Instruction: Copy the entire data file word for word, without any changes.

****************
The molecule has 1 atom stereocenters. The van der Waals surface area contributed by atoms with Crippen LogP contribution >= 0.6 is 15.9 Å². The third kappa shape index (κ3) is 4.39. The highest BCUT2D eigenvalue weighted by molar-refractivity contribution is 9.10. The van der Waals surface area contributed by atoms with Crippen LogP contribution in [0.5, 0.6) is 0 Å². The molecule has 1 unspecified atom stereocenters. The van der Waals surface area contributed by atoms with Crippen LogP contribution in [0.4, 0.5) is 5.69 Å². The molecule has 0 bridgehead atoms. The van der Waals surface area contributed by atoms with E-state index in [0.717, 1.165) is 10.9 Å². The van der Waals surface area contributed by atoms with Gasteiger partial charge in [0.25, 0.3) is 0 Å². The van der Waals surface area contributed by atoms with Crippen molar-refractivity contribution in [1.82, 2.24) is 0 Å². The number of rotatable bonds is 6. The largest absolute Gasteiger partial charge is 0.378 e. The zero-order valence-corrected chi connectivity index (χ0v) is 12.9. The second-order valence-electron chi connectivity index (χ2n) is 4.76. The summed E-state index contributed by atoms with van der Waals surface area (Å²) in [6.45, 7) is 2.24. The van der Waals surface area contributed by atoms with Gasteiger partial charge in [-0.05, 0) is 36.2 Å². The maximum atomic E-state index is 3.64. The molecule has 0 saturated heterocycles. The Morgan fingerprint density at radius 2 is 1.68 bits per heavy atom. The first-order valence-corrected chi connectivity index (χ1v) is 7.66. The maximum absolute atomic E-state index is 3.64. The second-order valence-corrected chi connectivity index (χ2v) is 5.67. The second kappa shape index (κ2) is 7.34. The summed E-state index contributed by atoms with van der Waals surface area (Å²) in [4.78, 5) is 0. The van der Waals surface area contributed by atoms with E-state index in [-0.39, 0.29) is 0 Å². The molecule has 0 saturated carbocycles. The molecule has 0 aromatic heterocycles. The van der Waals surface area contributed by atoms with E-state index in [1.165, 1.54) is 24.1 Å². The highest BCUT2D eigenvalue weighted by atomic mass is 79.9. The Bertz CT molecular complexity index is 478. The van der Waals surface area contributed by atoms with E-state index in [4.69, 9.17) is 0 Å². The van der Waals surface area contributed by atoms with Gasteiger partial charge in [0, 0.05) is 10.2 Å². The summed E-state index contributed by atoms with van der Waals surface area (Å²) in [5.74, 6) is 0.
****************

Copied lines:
The molecule has 1 atom stereocenters. The van der Waals surface area contributed by atoms with Crippen LogP contribution >= 0.6 is 15.9 Å². The third kappa shape index (κ3) is 4.39. The highest BCUT2D eigenvalue weighted by molar-refractivity contribution is 9.10. The van der Waals surface area contributed by atoms with Crippen LogP contribution in [0.5, 0.6) is 0 Å². The molecule has 1 unspecified atom stereocenters. The van der Waals surface area contributed by atoms with Crippen LogP contribution in [0.4, 0.5) is 5.69 Å². The molecule has 0 bridgehead atoms. The van der Waals surface area contributed by atoms with E-state index in [0.717, 1.165) is 10.9 Å². The van der Waals surface area contributed by atoms with Gasteiger partial charge in [0.25, 0.3) is 0 Å². The van der Waals surface area contributed by atoms with Crippen molar-refractivity contribution in [1.82, 2.24) is 0 Å². The number of rotatable bonds is 6. The largest absolute Gasteiger partial charge is 0.378 e. The zero-order valence-corrected chi connectivity index (χ0v) is 12.9. The second-order valence-electron chi connectivity index (χ2n) is 4.76. The summed E-state index contributed by atoms with van der Waals surface area (Å²) in [6.45, 7) is 2.24. The van der Waals surface area contributed by atoms with Gasteiger partial charge in [-0.05, 0) is 36.2 Å². The maximum atomic E-state index is 3.64. The molecule has 0 saturated heterocycles. The Morgan fingerprint density at radius 2 is 1.68 bits per heavy atom. The first-order valence-corrected chi connectivity index (χ1v) is 7.66. The maximum absolute atomic E-state index is 3.64. The second-order valence-corrected chi connectivity index (χ2v) is 5.67. The second kappa shape index (κ2) is 7.34. The summed E-state index contributed by atoms with van der Waals surface area (Å²) in [4.78, 5) is 0. The van der Waals surface area contributed by atoms with E-state index in [-0.39, 0.29) is 0 Å². The molecule has 0 saturated carbocycles. The molecule has 0 aromatic heterocycles. The van der Waals surface area contributed by atoms with E-state index in [1.165, 1.54) is 24.1 Å². The highest BCUT2D eigenvalue weighted by atomic mass is 79.9. The Bertz CT molecular complexity index is 478. The van der Waals surface area contributed by atoms with E-state index in [4.69, 9.17) is 0 Å². The van der Waals surface area contributed by atoms with Gasteiger partial charge in [0, 0.05) is 10.2 Å². The summed E-state index contributed by atoms with van der Waals surface area (Å²) in [5.74, 6) is 0.